Threat Level: green Handler on Duty: Didier Stevens

SANS ISC: Malware Signed With Valid SONY Certificate (Update: This was a Joke!) - SANS Internet Storm Center SANS ISC InfoSec Forums


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Malware Signed With Valid SONY Certificate (Update: This was a Joke!)

Update: Turns out that the malware sample that Kaspersky was reporting on was not actual malware from a real incident. But the story isn't quite "harmless" and the certificate should still be considered compromised. A researcher found the certificate as part of the SONY data that was widely distributed by the attackers. The filename for the certificate was also the password for the private key. The researcher then created a signed copy of an existing malware sample retrieved from Malwr, and uploaded it to Virustotal to alert security companies. Kaspersky analyzed the sample, and published the results, not realizing that this was not an "in the wild" sample. [1] The certificate has been added to respective CRLs.

--- original story ---

We haven't really mentioned the ongoing SONY compromise here. In part, because there is very little solid information public (and we don't want to just speculate), and also, without a good idea about what happened, it is difficult to talk about lessons learned.

However, one facet of he attack may have wider implications. Securelist is reporting that they spotted malware that is signed with a valid SONY certificate. It is very likely that the secret key used to create the signature was part of the loot from the recent compromise. Having malware that is signed by a major corporation will make it much more likely for users to install the malware. It also emphasizes again the depth at which SONY was (or is) compromised. [2]

An effort is underway to revoke the certificate. But certificate revocation lists are notoriously unreliable and slow to update so it may take a while for the revocation to propagate. 

Stolen certificate serial number: 01 e2 b4 f7 59 81 1c 64 37 9f ca 0b e7 6d 2d ce
Thumbprint: 8d f4 6b 5f da c2 eb 3b 47 57 f9 98 66 c1 99 ff 2b 13 42 7a

[2] https://twitter.com/afreak/status/542539515500298240
[1] http://securelist.com/blog/security-policies/68073/destover-malware-now-digitally-signed-by-sony-certificates/

---
Johannes B. Ullrich, Ph.D.
STI|Twitter|LinkedIn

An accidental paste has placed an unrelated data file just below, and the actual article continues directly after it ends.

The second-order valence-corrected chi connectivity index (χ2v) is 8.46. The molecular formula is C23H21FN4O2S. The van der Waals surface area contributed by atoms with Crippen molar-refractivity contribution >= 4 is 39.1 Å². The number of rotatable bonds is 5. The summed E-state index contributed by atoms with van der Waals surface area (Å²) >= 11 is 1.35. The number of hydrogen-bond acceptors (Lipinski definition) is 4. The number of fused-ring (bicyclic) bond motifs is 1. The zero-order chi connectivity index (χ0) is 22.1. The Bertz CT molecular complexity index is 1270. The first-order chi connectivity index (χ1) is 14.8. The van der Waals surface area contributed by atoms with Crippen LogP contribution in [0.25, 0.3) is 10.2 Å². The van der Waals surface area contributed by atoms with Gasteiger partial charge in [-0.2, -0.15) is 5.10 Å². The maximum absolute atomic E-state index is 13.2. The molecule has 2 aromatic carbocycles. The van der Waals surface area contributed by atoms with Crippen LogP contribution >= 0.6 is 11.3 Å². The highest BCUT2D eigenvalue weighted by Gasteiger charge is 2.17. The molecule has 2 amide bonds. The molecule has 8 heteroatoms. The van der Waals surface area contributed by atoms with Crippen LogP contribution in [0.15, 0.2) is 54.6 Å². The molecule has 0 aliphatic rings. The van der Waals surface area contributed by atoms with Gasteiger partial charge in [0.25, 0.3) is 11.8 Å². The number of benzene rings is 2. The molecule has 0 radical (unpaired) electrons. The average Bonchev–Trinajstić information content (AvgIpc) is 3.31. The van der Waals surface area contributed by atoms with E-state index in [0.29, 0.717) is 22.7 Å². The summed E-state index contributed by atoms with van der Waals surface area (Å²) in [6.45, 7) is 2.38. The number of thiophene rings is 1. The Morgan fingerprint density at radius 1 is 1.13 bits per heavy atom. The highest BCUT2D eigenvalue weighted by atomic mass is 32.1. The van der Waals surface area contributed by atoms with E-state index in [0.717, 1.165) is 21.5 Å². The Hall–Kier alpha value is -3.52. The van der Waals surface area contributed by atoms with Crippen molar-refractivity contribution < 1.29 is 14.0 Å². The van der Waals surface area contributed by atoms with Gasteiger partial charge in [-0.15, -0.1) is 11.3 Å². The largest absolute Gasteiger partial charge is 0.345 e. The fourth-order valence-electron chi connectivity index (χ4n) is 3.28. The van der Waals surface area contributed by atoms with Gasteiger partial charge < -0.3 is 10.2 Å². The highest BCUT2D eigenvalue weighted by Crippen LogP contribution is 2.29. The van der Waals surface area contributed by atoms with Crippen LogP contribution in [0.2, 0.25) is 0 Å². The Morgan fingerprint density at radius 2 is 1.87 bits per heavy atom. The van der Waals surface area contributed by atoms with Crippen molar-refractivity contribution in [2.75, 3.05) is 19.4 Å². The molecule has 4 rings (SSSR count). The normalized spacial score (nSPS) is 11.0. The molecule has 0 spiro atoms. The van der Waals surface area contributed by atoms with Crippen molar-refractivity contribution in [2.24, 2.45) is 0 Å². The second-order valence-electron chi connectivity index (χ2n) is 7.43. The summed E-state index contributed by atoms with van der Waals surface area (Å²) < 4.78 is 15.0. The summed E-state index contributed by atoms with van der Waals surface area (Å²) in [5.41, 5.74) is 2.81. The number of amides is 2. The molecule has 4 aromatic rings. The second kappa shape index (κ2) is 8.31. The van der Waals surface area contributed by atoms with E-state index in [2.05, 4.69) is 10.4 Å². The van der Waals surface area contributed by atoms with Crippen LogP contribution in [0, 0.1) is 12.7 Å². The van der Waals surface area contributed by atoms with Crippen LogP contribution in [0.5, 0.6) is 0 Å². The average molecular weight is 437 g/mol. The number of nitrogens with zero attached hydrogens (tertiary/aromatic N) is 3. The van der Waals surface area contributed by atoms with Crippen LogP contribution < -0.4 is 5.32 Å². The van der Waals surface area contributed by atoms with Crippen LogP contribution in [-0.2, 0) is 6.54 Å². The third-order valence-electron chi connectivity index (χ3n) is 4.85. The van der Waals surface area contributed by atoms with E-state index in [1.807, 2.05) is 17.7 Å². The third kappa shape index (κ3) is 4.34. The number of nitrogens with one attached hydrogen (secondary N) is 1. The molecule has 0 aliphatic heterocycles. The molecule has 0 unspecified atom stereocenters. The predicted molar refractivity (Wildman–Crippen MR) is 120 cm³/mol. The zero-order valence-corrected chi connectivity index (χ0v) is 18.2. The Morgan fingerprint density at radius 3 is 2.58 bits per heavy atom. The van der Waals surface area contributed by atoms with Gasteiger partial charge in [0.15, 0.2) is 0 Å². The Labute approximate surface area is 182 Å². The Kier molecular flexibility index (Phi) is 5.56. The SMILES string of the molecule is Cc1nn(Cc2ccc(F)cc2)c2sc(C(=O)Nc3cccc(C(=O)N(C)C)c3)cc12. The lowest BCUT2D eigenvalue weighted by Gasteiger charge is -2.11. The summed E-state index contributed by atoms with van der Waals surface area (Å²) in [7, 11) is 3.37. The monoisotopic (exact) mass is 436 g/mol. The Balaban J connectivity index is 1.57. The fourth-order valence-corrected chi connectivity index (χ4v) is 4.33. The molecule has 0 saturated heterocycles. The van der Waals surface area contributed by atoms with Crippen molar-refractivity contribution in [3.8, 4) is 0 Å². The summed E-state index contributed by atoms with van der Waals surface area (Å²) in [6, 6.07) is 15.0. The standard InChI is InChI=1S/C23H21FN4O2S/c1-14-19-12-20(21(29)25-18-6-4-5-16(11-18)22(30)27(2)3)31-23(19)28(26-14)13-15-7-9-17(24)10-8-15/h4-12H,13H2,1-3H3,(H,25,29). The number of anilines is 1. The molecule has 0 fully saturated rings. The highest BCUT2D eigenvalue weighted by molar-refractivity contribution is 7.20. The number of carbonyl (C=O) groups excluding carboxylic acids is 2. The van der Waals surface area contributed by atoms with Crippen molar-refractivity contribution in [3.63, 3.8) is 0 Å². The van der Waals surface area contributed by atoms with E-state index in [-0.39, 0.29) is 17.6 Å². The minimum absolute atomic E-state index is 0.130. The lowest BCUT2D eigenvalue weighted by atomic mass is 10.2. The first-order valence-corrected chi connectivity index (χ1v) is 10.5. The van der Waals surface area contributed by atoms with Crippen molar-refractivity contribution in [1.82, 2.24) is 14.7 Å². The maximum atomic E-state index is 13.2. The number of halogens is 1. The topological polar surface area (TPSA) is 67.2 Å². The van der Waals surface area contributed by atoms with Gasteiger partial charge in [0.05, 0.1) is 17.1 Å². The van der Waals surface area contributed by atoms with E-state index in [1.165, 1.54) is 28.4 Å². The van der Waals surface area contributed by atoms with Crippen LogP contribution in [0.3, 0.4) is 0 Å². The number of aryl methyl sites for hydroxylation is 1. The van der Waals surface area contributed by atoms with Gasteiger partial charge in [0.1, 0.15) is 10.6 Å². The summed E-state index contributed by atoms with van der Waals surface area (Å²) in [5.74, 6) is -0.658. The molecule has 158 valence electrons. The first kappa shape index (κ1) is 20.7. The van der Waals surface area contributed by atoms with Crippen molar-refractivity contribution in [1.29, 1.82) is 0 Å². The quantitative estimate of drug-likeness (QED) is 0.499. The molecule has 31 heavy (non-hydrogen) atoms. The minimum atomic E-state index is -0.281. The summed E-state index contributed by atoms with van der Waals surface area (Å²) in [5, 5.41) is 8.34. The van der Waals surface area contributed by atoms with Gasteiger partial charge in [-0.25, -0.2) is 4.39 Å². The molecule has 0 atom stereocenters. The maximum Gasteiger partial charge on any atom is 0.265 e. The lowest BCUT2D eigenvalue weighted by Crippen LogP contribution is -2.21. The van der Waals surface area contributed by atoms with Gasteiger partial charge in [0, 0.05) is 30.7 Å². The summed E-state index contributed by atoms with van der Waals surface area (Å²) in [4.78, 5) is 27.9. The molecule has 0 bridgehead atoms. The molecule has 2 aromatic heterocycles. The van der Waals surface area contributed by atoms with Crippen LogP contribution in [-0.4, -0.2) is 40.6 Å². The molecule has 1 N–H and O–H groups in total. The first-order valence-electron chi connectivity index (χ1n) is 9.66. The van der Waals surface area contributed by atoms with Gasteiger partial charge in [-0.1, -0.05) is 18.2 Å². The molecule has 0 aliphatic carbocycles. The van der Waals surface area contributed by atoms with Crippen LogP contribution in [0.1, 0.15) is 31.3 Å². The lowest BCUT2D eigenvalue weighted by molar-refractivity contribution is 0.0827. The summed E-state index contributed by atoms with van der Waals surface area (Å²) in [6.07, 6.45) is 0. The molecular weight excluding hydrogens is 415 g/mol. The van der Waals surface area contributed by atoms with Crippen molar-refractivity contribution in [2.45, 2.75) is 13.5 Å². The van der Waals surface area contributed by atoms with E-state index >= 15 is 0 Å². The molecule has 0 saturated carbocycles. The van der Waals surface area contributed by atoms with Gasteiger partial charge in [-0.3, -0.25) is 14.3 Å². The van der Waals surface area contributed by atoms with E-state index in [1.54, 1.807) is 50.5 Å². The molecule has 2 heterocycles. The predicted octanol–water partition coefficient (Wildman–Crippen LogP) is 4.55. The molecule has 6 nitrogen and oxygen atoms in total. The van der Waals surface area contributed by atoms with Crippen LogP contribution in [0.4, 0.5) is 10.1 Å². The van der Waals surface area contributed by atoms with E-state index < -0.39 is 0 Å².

Johannes

3132 Posts
ISC Handler
The correct way to handle this is for Microsoft to add it to the "untrusted publishers" list. If someone has the certificate (converted to DER), it can be blocked by adding it to "Untrusted Publishers", which can be scripted as:

certutil.exe -addstore Disallowed SONYSTOLEN.crt
brian

4 Posts Posts
PS4 hacked firmware next?
Luke

1 Posts Posts
A copy of the actual certificate so that can be added to the "Untrusted Certificate" store would be helpful. Was not able to find it from the serial or fingerprint, which is often possible.
Starlight

34 Posts Posts
Remark that it is countersigned by COMODO -> timestamp is not spoofed.
DidierStevens

195 Posts Posts
ISC Handler
I extracted the actual certificate, for blocking purposes : http://www.tillo.ch/temp/sony-malware.crt
tillo

7 Posts Posts
Call off the dogs


http://www.csoonline.com/article/2857659/disaster-recovery/destover-variant-signed-with-stolen-sony-certificate-was-part-of-a-joke.html
Anonymous
Posts
Usually software is "signed" by a certificate, not "singed". Although I do like my malware lightly carbonized.
Anonymous
Posts
There is no such thing as a stolen certificate. Certificates do not contain secrets and are distributed with each signed file.

In order to _sign_ a file, you need access to the private key (associated with the public key included in the certificate).

I don't know who signed a file and uploaded it to VirusTotal. I bet it was not a Sony employee; hence the private key must have been stolen (not physically removed, but copied). That fact alone justifies revoking all certificates that include the particular public key (associated with the stolen private key).

A revoked certificate is definitely not a joke. It will render all files signed with the particular private key useless. This could affect quite a lot of Sony customers. "Fortunately" Windows does not always validate certificates when running signed executables.

Side note: I just found that certificate revocation checks in Windows do not behave as I expected. I downloaded the signed file from https://mega.co.nz/#!wJ1kmabL!VAtUck92jpYrHKxhky9BDXVHVsAwKOmiADPPqcV3AVg (source: https://twitter.com/ydklijnsma/status/542647173624909825). Note: the pw is infected.

If I select the file, choose Properties, open the Digital Signatures tab, select the entry and click details, Windows informs me that the certificate is revoked (as expected).